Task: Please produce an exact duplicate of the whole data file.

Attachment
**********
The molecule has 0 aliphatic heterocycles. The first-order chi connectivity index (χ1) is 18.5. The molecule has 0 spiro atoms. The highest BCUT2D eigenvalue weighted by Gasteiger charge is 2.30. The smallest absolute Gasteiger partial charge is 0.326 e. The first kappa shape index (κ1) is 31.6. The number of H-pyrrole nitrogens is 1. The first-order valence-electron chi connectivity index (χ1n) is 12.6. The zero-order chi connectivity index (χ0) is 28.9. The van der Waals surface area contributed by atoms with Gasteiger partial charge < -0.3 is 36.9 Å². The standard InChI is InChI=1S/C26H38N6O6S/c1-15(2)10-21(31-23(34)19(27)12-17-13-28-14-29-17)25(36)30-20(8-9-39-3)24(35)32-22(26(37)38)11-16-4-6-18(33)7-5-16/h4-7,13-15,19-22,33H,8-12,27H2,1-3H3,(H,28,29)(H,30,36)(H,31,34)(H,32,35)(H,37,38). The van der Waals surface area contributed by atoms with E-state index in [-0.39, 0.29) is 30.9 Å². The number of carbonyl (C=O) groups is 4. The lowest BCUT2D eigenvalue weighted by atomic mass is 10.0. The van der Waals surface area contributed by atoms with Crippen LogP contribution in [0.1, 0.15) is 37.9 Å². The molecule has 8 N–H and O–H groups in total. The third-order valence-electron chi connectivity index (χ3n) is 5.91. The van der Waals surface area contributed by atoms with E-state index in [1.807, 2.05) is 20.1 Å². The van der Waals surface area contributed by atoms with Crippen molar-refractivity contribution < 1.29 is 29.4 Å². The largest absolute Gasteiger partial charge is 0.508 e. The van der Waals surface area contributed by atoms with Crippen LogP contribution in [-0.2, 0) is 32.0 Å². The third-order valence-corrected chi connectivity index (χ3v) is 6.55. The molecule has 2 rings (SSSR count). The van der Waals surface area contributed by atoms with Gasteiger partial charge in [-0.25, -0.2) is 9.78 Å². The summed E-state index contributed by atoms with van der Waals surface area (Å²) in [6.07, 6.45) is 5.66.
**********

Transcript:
The molecule has 0 aliphatic heterocycles. The first-order chi connectivity index (χ1) is 18.5. The molecule has 0 spiro atoms. The highest BCUT2D eigenvalue weighted by Gasteiger charge is 2.30. The smallest absolute Gasteiger partial charge is 0.326 e. The first kappa shape index (κ1) is 31.6. The number of H-pyrrole nitrogens is 1. The first-order valence-electron chi connectivity index (χ1n) is 12.6. The zero-order chi connectivity index (χ0) is 28.9. The van der Waals surface area contributed by atoms with Gasteiger partial charge < -0.3 is 36.9 Å². The standard InChI is InChI=1S/C26H38N6O6S/c1-15(2)10-21(31-23(34)19(27)12-17-13-28-14-29-17)25(36)30-20(8-9-39-3)24(35)32-22(26(37)38)11-16-4-6-18(33)7-5-16/h4-7,13-15,19-22,33H,8-12,27H2,1-3H3,(H,28,29)(H,30,36)(H,31,34)(H,32,35)(H,37,38). The van der Waals surface area contributed by atoms with E-state index in [-0.39, 0.29) is 30.9 Å². The number of carbonyl (C=O) groups is 4. The lowest BCUT2D eigenvalue weighted by atomic mass is 10.0. The van der Waals surface area contributed by atoms with Crippen LogP contribution in [0.1, 0.15) is 37.9 Å². The molecule has 8 N–H and O–H groups in total. The third-order valence-electron chi connectivity index (χ3n) is 5.91. The van der Waals surface area contributed by atoms with E-state index in [1.807, 2.05) is 20.1 Å². The van der Waals surface area contributed by atoms with Crippen molar-refractivity contribution < 1.29 is 29.4 Å². The largest absolute Gasteiger partial charge is 0.508 e. The van der Waals surface area contributed by atoms with Crippen LogP contribution in [-0.2, 0) is 32.0 Å². The third-order valence-corrected chi connectivity index (χ3v) is 6.55. The molecule has 2 rings (SSSR count). The van der Waals surface area contributed by atoms with Gasteiger partial charge in [-0.25, -0.2) is 9.78 Å². The summed E-state index contributed by atoms with van der Waals surface area (Å²) in [6.07, 6.45) is 5.66.